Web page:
The new bridge carrying the Wildwood Trail across West Burnside Street was lifted into place and secured over the weekend.
The 180-foot-long steel Barbara Walker Crossing was built in a workshop at Supreme Steel in Parkrose, cut into three pieces, and trucked to the site just east of where Northwest Barnes Road meets Burnside over five days last week. Burnside was closed for 48 hours while the pieces were lifted into place on pilings and welded back together.
Named for a parks activist, the Barbara Walker footbridge will make it possible to use the Wildwood Trail between Forest Park and Washington Park without crossing Burnside at street level.
The $3.2-million project is a coming together of multiple stakeholders and changing circumstances over time. The will of a core group of park activists kept the project going over almost three decades.
Randy Gragg, director of the Portland Parks Foundation, which raises money for Portland Parks & Recreation, has said the project unites two things Portlanders love: bridges and trails.
The bridge will connect "two great civic urban traditions to make an experience hikers, runners and drivers can love together," Gragg said. "Designing a work of public infrastructure is hard under the best of circumstances."
But from his first advocacy efforts that got the crossing off the ground, all the way through a very complicated public-private partnership, Ed Carpenter, the footbridge's designer, held on to his vision for a span that would be a fitting and visually exciting addition to the Wildwood Trail."
The bridge is striking for its green spikes, which vaguely resemble ferns or evergreen needles. But other parts of the bridge will change over time.
"What people don't yet get to see is that, over the winter, the crossing will gain a deeper level of beauty and fit into the surrounding nature as the unpainted steel seals itself with an earthy reddish-brown rust," Gragg said.
Shane Bliss, project manager at R&H Construction, said it was an extremely complicated installation. This was due to two things: "A tight worksite with heavy traffic that doesn't always obey the posted reduced speed limits around the construction site. Also, working with large bridge sections that are not only in a 'V' shape, but also on a 150-degree radius, requires extensive preplanning in order to erect each section safely."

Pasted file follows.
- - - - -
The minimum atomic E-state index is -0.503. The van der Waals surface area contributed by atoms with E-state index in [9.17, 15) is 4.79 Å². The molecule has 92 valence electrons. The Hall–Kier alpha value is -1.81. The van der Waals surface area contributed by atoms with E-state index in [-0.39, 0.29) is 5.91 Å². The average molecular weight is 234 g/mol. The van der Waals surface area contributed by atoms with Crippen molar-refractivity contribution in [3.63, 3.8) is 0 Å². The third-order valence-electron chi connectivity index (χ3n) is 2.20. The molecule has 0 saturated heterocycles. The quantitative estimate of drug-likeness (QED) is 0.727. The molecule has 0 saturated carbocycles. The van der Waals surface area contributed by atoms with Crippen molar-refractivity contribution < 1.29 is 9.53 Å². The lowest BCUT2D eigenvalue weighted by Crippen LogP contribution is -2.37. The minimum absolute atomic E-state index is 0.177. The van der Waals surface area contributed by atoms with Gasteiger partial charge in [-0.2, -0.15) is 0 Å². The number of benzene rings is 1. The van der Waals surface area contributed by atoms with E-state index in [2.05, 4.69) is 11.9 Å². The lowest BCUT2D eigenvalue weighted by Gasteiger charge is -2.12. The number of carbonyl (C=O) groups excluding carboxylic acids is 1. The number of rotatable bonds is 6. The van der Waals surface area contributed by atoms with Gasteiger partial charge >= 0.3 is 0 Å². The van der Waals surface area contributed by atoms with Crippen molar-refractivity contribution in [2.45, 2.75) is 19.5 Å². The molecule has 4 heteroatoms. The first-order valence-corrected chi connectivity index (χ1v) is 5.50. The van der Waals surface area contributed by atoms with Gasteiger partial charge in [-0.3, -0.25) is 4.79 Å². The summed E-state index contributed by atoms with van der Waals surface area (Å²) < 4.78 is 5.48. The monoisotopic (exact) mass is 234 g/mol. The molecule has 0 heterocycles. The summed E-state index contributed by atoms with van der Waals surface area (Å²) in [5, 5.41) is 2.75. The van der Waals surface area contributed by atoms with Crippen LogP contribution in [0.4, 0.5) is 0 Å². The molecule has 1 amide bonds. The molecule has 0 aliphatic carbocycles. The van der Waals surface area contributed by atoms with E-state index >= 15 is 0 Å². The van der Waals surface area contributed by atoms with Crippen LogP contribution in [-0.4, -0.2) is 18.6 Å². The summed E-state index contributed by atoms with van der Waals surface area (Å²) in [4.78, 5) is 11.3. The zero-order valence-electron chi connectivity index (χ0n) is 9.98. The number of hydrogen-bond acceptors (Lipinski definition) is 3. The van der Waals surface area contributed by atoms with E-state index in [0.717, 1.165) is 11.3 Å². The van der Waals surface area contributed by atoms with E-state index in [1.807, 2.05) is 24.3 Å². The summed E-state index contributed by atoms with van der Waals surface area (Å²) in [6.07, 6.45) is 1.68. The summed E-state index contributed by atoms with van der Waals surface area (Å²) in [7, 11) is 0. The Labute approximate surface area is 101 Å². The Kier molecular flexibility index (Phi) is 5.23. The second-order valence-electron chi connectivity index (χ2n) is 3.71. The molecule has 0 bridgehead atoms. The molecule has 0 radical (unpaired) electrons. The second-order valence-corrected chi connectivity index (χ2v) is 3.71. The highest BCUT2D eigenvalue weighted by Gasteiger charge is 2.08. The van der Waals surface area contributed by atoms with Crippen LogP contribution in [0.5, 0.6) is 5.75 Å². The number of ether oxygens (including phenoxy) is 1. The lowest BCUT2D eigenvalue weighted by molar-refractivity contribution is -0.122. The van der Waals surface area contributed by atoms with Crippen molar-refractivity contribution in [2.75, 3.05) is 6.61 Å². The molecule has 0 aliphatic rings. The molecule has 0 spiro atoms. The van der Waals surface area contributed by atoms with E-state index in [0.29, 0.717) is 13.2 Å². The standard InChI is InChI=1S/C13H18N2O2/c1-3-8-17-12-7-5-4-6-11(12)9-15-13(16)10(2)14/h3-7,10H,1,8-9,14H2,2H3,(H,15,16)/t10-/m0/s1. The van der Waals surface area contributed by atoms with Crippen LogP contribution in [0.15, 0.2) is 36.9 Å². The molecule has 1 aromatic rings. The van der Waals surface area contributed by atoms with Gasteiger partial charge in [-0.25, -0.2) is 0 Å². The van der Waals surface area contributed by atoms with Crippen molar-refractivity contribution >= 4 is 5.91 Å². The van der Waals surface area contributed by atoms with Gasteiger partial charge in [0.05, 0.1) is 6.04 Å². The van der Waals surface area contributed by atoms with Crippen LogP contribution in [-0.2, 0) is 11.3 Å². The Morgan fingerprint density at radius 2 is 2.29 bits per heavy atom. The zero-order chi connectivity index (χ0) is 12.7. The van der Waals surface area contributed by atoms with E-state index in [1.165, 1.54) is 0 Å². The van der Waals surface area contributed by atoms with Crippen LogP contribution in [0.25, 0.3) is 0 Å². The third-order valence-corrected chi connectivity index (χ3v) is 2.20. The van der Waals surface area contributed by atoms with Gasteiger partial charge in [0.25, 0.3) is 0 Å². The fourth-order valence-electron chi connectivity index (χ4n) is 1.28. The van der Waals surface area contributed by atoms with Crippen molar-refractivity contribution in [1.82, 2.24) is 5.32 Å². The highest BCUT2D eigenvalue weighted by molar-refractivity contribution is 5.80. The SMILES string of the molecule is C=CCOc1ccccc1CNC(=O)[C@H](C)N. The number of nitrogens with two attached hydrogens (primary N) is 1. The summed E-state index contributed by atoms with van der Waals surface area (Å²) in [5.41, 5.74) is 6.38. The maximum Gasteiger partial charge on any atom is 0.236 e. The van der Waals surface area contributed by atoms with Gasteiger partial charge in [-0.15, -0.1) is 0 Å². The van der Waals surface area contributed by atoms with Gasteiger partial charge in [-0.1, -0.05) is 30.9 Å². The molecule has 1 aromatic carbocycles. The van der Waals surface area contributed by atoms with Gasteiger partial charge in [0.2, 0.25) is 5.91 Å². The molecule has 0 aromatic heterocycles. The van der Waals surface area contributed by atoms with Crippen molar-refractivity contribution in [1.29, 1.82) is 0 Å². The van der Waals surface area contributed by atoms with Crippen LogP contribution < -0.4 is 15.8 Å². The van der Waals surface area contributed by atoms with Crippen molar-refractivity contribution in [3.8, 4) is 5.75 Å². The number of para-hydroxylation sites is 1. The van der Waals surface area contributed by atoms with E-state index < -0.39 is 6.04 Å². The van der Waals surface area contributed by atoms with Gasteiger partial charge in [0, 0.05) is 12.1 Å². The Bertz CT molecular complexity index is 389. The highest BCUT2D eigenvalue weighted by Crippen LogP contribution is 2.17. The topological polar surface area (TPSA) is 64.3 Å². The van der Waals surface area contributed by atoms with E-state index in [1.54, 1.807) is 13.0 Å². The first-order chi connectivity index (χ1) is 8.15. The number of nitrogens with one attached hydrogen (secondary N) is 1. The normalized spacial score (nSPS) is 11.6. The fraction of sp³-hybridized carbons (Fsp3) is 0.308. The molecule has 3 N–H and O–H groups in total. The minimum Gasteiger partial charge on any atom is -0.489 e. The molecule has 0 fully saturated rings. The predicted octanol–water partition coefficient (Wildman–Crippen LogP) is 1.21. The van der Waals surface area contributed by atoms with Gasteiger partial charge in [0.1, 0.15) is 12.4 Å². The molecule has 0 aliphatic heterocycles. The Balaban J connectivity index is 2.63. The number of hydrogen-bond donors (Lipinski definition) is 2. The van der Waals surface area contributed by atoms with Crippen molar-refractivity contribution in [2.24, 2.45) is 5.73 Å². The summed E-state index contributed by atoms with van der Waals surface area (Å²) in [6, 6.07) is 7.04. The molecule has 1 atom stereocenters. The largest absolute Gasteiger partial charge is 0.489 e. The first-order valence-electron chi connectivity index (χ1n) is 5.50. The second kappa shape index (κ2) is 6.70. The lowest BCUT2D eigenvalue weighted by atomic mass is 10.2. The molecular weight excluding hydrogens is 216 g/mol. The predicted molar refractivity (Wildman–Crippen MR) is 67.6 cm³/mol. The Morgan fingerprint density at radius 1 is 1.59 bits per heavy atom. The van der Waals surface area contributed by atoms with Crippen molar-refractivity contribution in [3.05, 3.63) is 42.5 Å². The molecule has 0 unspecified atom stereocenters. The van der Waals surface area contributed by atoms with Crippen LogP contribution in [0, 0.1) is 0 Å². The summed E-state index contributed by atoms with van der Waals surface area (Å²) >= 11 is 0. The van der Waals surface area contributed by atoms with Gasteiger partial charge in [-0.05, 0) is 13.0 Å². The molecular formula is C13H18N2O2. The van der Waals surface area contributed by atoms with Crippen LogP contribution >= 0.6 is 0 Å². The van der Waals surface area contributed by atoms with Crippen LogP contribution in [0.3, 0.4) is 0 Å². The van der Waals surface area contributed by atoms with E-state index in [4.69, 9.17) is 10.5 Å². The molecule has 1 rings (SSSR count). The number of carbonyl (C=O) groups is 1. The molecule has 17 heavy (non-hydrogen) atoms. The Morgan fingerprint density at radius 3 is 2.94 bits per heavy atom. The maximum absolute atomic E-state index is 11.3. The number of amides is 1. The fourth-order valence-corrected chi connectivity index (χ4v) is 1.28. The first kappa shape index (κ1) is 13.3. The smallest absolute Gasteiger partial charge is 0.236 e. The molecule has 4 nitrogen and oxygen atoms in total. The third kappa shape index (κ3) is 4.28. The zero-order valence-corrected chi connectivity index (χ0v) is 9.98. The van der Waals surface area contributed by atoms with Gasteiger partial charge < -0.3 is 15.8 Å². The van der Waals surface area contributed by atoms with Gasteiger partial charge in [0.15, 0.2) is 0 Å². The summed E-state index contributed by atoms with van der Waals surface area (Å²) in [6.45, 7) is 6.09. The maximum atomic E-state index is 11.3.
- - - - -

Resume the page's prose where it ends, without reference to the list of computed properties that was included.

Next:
The three sections, south to north, weighed 10 tons, 5.5 tons and 8 tons, respectively. Welding them together on the side of the road as traffic whizzed by took great care. Each weld is cataloged and tested.
"All shop welders and field welders are required to be AWS (American Welding Society) certified. Each welder has to perform testing on all welds called for by the structural engineer and pass all testing to become certified for each weld type," Bliss said.
"Test results are then submitted to the engineer of record for review and approval per the project specifications."
Surprisingly, cutting it up did not affect the bridge's strength. The field team used "erection aids" or collars and sleeves to make sure the main pieces were put back together solidly.
The maker, Supreme Steel, says the bridge is designed to handle 50 tons, with a maximum load of 74 tons. Since it is a pedestrian and bike bridge, it is unlikely ever to be put under that much stress.
But one person who lives in a nearby neighborhood is concerned about public safety. They pointed out that the Pittock bus stop, used regularly by tourists, does not provide direct access to the bridge. People who plan to use the bus to access the bridge may need to cross Burnside Street on foot at Barnes Road and walk about a quarter of a mile to access the bridge.
"The flashing yellow light at Barnes and Burnside is already an extremely dangerous intersection," they said, wishing to remain anonymous. "Cars will be moving faster than ever, thinking there are no pedestrians. I am hopeful the city will consider putting in a crosswalk or a stoplight at the Barnes-Burnside intersection to ensure public safety."
Several neighbors have a collection of crash photos at this intersection, but said calls to the Oregon Department of Transportation and the Portland Bureau of Transportation have resulted in frustration.
The artist as activist